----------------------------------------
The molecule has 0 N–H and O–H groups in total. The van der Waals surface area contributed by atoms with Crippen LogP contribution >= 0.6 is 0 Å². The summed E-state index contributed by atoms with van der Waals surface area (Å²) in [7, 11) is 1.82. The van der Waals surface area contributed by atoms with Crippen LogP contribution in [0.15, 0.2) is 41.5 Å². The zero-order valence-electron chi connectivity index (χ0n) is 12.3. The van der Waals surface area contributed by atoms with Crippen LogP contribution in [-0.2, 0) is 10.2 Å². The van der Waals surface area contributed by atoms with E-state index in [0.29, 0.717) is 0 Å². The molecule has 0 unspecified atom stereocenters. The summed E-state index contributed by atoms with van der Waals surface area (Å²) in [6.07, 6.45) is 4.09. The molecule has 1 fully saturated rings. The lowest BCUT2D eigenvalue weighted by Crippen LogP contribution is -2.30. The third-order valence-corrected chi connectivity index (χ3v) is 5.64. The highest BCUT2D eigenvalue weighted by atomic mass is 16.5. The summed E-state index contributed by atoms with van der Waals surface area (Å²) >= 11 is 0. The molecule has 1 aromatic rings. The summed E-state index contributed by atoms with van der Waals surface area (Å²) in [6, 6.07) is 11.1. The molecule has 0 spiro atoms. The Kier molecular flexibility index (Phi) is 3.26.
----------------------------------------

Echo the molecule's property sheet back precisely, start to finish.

The molecule has 0 N–H and O–H groups in total. The van der Waals surface area contributed by atoms with Crippen LogP contribution >= 0.6 is 0 Å². The summed E-state index contributed by atoms with van der Waals surface area (Å²) in [7, 11) is 1.82. The van der Waals surface area contributed by atoms with Crippen LogP contribution in [0.15, 0.2) is 41.5 Å². The zero-order valence-electron chi connectivity index (χ0n) is 12.3. The van der Waals surface area contributed by atoms with Crippen LogP contribution in [-0.2, 0) is 10.2 Å². The van der Waals surface area contributed by atoms with E-state index in [0.29, 0.717) is 0 Å². The molecule has 0 unspecified atom stereocenters. The summed E-state index contributed by atoms with van der Waals surface area (Å²) in [6.07, 6.45) is 4.09. The molecule has 1 fully saturated rings. The lowest BCUT2D eigenvalue weighted by Crippen LogP contribution is -2.30. The third-order valence-corrected chi connectivity index (χ3v) is 5.64. The highest BCUT2D eigenvalue weighted by atomic mass is 16.5. The summed E-state index contributed by atoms with van der Waals surface area (Å²) >= 11 is 0. The molecule has 1 aromatic rings. The summed E-state index contributed by atoms with van der Waals surface area (Å²) in [6, 6.07) is 11.1. The molecule has 0 spiro atoms. The Kier molecular flexibility index (Phi) is 3.26.